I had some gold marbles that I knew were heterozygous for marble because they had one parent that was marble and one parent that did not have marble. All of these heterozygous gold marbles were sparsely-marked with black. Another sparsely-marked fish, which had gold marble parents, was tested by crossing him with a silver female. This cross produced both marbles (127) and non-marbles (119), so I knew that the tested gold marble was heterozygous for marble. If he were homozygous for marble, all of his offspring would have been marble. All heterozygous (for marble) gold marbles that I have tested (by crossing them with gold), had marble on one chromosome and gold on the other chromosome of the pair. The genes for marble (dominant to wild-type) and gold (recessive to wild-type) behave as alleles (Norton, 1982a,b). Such genes might be true alleles, which have the same locus on a chromosome, or they might be closely linked, having loci that are near each other.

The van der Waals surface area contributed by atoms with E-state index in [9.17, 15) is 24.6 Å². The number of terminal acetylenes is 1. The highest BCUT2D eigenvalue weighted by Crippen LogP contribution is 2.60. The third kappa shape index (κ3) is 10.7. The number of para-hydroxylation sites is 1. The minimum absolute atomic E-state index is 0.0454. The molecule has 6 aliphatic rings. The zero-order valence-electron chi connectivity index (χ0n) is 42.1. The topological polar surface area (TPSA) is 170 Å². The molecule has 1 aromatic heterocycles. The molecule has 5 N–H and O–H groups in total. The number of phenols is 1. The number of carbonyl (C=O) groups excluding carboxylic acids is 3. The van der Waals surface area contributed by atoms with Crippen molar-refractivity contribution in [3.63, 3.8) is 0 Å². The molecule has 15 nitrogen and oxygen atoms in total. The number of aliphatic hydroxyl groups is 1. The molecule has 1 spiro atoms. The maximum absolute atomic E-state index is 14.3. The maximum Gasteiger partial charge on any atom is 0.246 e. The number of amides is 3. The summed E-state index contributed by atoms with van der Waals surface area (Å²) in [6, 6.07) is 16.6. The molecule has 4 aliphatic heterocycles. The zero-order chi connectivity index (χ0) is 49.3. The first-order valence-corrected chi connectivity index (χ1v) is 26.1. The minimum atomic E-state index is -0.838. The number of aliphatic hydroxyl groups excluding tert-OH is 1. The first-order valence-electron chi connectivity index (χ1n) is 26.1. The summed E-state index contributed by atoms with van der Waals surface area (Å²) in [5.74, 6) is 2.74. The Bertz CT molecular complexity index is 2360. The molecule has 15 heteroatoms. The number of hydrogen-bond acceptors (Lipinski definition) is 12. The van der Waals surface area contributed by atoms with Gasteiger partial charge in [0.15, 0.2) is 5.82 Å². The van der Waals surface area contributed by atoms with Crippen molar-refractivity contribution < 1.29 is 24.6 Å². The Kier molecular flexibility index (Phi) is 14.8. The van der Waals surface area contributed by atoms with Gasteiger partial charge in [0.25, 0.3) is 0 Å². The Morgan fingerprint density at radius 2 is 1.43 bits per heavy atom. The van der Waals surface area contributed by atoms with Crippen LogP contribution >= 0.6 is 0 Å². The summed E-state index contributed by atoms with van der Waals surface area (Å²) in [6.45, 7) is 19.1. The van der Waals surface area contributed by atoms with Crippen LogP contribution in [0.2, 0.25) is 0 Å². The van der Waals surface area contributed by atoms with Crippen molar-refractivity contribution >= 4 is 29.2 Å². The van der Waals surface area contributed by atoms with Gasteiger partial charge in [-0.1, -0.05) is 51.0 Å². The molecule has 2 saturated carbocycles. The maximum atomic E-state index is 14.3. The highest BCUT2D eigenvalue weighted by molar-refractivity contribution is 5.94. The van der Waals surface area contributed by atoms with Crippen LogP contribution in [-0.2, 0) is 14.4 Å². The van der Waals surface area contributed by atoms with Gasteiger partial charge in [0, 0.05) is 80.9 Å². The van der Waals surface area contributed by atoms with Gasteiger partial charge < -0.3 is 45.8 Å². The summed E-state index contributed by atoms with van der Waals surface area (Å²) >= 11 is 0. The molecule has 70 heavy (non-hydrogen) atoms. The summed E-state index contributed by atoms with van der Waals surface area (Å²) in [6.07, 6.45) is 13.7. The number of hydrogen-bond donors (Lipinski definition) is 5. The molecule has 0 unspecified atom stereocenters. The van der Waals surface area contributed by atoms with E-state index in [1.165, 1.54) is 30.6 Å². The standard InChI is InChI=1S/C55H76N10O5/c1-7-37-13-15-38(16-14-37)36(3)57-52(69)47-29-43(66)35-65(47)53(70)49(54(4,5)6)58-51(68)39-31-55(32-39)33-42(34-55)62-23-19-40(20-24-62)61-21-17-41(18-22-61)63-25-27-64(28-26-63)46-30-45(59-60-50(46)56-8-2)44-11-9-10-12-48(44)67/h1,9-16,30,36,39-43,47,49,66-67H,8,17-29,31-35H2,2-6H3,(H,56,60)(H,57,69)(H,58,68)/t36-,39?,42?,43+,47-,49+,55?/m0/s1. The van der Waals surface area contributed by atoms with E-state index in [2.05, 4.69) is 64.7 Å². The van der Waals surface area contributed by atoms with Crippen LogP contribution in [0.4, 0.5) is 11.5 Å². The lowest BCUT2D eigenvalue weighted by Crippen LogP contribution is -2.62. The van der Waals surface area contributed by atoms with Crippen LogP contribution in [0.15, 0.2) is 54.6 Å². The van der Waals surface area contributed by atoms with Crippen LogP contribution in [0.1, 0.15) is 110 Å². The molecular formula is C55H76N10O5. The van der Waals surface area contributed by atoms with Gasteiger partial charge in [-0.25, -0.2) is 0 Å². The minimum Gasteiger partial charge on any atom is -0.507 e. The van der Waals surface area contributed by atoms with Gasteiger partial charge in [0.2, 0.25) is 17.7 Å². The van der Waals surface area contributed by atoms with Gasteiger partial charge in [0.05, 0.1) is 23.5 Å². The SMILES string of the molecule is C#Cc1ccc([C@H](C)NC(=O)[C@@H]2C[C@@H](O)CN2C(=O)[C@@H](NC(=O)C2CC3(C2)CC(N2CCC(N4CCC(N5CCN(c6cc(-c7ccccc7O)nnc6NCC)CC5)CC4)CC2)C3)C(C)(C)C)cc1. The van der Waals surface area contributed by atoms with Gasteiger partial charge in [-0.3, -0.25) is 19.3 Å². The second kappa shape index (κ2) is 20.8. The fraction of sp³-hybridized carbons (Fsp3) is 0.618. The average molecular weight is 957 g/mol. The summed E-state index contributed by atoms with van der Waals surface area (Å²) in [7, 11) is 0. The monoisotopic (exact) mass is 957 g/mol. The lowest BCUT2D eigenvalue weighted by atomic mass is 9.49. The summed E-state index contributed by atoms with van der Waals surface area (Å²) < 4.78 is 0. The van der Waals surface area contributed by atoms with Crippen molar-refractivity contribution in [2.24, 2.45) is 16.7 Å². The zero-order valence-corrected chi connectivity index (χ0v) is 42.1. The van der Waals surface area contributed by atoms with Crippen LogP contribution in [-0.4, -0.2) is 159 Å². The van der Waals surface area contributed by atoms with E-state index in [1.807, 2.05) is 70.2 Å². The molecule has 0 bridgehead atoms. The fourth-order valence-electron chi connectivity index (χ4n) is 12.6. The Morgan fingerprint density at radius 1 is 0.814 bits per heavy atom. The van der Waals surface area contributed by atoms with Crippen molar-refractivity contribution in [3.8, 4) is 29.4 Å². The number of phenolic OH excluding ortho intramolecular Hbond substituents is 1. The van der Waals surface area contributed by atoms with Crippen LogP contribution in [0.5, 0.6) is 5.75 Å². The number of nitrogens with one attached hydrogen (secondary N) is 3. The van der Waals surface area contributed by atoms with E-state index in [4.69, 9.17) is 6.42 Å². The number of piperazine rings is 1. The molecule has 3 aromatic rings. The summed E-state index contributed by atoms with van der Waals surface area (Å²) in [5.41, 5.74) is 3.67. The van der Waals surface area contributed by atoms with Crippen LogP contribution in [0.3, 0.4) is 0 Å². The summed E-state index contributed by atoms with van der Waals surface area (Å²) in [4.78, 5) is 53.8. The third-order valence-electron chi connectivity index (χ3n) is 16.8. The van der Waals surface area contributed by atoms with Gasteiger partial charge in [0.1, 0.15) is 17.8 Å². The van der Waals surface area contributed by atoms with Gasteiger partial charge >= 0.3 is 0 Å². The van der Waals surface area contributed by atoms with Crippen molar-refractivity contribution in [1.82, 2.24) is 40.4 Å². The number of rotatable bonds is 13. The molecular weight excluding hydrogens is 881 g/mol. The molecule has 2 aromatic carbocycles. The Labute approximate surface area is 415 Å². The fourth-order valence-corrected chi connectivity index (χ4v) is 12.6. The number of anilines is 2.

Fig. 3: No. 12. Heterozygous for marble.

I tested five of the more extensively-marked gold marbles, all of which had both parents that were gold marble. These extensively-marked gold marbles were tested by crossing each of them with an angelfish that did not have marble. All five produced 100% offspring with the marble pattern. The spawn counts were: 303, 109, 168, 85, and 376. So I was accurate in my predictions that these five gold marbles were homozygous for marble. However, the method is not foolproof. The black pattern of some gold marbles is borderline as to whether the fish is sparsely-marked or extensively-marked, making it difficult to tell whether certain individuals are heterozygous or homozygous for marble by their appearance. But I do think you can be successful most of the time if you choose the extremes. To attempt to select a heterozygous fish, pick one with the least black; for a homozygous fish, choose a fish that has the most extensive black pattern.